Nobody Told Me I Could Die Of Outlining

Look at this picture, Grasshoppers.

Pants

Yes. It is a picture of pants. Very cute green pants. But more specifically, it is a picture of what I like to FLY BY THE SEAT OF when I write.

However, a tragedy has befallen my pants, and I fear that my days of flying by the seat of them may have come to an end.

It is the end of an era.

A four-and-a-half-year era.

Since August 1, 2008–the day I first began to write The Clearing (which then became Shadows)–I’ve been a PANTSER.

pants!
This is good advice in most areas of life.

Now, I realize many people outside the Writer Bubble may not know what a pantser is. Basically it’s a writer whose imagination is so wildly out of control that they are incapable of outlining before writing. So while a pantser does very little work on the FRONT side of the novel and may seem to complete a first draft in no time at all, the truth of the matter is once the first draft is done, they may very well DIE before they finish revisions.

This happened to me with The Clearing / Shadows. I think I may have done 20-25 rounds of revisions on that manuscript, one of which included a MASSIVE cut (20,000 words) and a complete reconfiguration of the ending.

It happened again with Synthesis, which is the Manuscript We Shall Not Speak Of Nor Bring To The Light Of Day.

And it happened again with Pull; I don’t know how many different endings I went through before finally landing on the version that found a home with Agent Emma. No, my revisions weren’t as drastic as The Clearing, but they were still labor-intensive enough to almost make me a crazy(er) person.

AND GUESS WHAT YOU GUYS, GUESS WHAT?

Oh, yes. It is happening to me AGAIN.

Creepy Faces is one of my favorite stories EVER and yet I also hate it to the very core of its being because: 1) I did not take the time to plan out all the details before I started writing; 2) it is MUY COMPLICADO, and to think I could “figure it out” as I wrote it was the arrogantest of arrogant things to think.

Because I CANNOT FIGURE IT OUT.

However.

Thanks to a phone call with Agent Emma in which she was able to verbalize some of the concerns I’d felt deep in my Soul Region, I’ve got a much better idea of how to ground the story and keep it from turning into a story monster that grows new plot arms every time you turn around.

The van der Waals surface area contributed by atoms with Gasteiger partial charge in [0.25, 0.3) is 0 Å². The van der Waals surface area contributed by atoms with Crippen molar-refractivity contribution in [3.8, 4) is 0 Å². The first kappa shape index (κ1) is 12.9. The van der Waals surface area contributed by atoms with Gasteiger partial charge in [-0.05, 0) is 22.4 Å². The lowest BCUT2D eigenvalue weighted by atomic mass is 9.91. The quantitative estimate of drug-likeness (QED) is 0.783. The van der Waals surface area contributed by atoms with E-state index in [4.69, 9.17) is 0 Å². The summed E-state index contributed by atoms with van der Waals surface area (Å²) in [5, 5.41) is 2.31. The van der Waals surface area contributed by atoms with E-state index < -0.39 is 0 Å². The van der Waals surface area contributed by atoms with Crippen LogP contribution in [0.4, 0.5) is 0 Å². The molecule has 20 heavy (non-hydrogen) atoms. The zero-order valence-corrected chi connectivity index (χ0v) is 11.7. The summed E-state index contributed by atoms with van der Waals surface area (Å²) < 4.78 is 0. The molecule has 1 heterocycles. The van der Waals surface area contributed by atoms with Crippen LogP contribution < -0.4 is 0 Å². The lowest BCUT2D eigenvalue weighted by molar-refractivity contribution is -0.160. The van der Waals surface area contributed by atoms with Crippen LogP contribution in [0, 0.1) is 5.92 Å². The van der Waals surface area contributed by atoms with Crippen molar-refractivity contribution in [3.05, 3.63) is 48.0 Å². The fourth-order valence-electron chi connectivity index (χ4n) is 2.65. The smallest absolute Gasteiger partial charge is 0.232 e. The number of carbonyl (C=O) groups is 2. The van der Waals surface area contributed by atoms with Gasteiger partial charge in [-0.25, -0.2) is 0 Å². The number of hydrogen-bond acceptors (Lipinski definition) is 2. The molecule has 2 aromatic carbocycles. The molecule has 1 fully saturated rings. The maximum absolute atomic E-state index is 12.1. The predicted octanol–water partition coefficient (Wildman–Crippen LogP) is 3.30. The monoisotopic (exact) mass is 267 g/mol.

But it means something rather frightening. (More frightening than a story monster with spontaneously generating plot arms.)

Yes, I have to cut things. Yes, I’ll have to do A LOT more writing. But the thing that scares me the most is that I have to OUTLINE THE ENTIRE STORY.

Squirrel with a big appetite
I know, Squirrel. It makes me stress eat, too.

Because if I don’t outline, do you know what will happen? DO YOU?

I’ll get lost again. I’ll forget what happened in the first half of the book, and I’ll come up with an ending that completely contradicts something important, and I’ll have to scrap it all and do it again. And again. AND AGAIN.

So what I’m saying, Grasshoppers, is I think I’m transforming into a plotter. I’ve even begun work on a second outline for an NA contemporary that hasn’t been written yet. Not a word.

(Okay, that’s a lie, I think I have a paragraph somewhere. But I wrote that paragraph BEFORE my metamorphosis from pantser to plotter began.)

I know what some people say about plotting: it’s boring, it takes all the fun out of it, you feel like you’re at work. I get how that could be true.

But if it keeps me from running around with my hair on fire after Revision #34 in which I have deleted three characters and then realize I want one of them back but then they don’t fit in with the ending and that middle section is kind of slow and do I even need that one part with the mutant snails?

If it keeps THAT from happening, then maybe, JUST MAYBE, it’s worth it. Although I make no guarantees, because I’m still convinced I may die of outlining. It’s such a tease, you know? Thinking of the story all the time but not actually writing it. GUH.

What do you think? Are you a pantser or a plotter, and why?

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3 thoughts on “Nobody Told Me I Could Die Of Outlining

  1. Stephanie Allen says:

    I used to be a pantser. But after all the drafts I’ve gone through of the MS I’m about to query, I decided to plot my next WIP. That being said, I didn’t plot it in tremendous detail – I outlined Point A and Point Z and all of the major plot points that need to happen in between. So I have enough to keep me on track, but not so much that I feel like I already wrote the book.

    1. Anne Riley says:

      I think that’s an excellent method. I’m going to try something similar with this NA contemporary, but the Creepy Faces one has to be done in detail because it’s already written. Guh.

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